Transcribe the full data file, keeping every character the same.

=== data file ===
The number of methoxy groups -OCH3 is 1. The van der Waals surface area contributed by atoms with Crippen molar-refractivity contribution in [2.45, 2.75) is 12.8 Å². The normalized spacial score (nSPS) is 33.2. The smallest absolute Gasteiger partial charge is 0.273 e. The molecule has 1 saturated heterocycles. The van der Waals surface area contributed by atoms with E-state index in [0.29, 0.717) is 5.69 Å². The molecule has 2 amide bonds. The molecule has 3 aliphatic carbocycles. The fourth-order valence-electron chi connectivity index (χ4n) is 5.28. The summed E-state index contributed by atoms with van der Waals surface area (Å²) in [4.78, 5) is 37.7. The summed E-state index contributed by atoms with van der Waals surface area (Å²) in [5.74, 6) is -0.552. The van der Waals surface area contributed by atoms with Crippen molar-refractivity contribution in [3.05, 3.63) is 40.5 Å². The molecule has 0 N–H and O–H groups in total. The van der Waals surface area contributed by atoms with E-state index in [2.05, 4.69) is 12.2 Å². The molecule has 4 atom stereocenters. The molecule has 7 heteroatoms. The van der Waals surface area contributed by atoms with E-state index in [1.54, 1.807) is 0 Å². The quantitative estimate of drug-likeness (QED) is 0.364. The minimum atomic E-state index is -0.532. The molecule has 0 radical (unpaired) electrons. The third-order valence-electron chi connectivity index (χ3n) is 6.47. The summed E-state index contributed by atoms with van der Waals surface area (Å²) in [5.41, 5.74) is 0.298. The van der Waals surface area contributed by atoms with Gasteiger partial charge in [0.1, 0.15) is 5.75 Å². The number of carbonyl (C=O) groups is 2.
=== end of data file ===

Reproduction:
The number of methoxy groups -OCH3 is 1. The van der Waals surface area contributed by atoms with Crippen molar-refractivity contribution in [2.45, 2.75) is 12.8 Å². The normalized spacial score (nSPS) is 33.2. The smallest absolute Gasteiger partial charge is 0.273 e. The molecule has 1 saturated heterocycles. The van der Waals surface area contributed by atoms with E-state index in [0.29, 0.717) is 5.69 Å². The molecule has 2 amide bonds. The molecule has 3 aliphatic carbocycles. The fourth-order valence-electron chi connectivity index (χ4n) is 5.28. The summed E-state index contributed by atoms with van der Waals surface area (Å²) in [4.78, 5) is 37.7. The summed E-state index contributed by atoms with van der Waals surface area (Å²) in [5.74, 6) is -0.552. The van der Waals surface area contributed by atoms with Crippen molar-refractivity contribution in [3.05, 3.63) is 40.5 Å². The molecule has 0 N–H and O–H groups in total. The van der Waals surface area contributed by atoms with E-state index in [2.05, 4.69) is 12.2 Å². The molecule has 4 atom stereocenters. The molecule has 7 heteroatoms. The van der Waals surface area contributed by atoms with E-state index in [1.54, 1.807) is 0 Å². The quantitative estimate of drug-likeness (QED) is 0.364. The minimum atomic E-state index is -0.532. The molecule has 0 radical (unpaired) electrons. The third-order valence-electron chi connectivity index (χ3n) is 6.47. The summed E-state index contributed by atoms with van der Waals surface area (Å²) in [5.41, 5.74) is 0.298. The van der Waals surface area contributed by atoms with Gasteiger partial charge in [0.1, 0.15) is 5.75 Å². The number of carbonyl (C=O) groups is 2.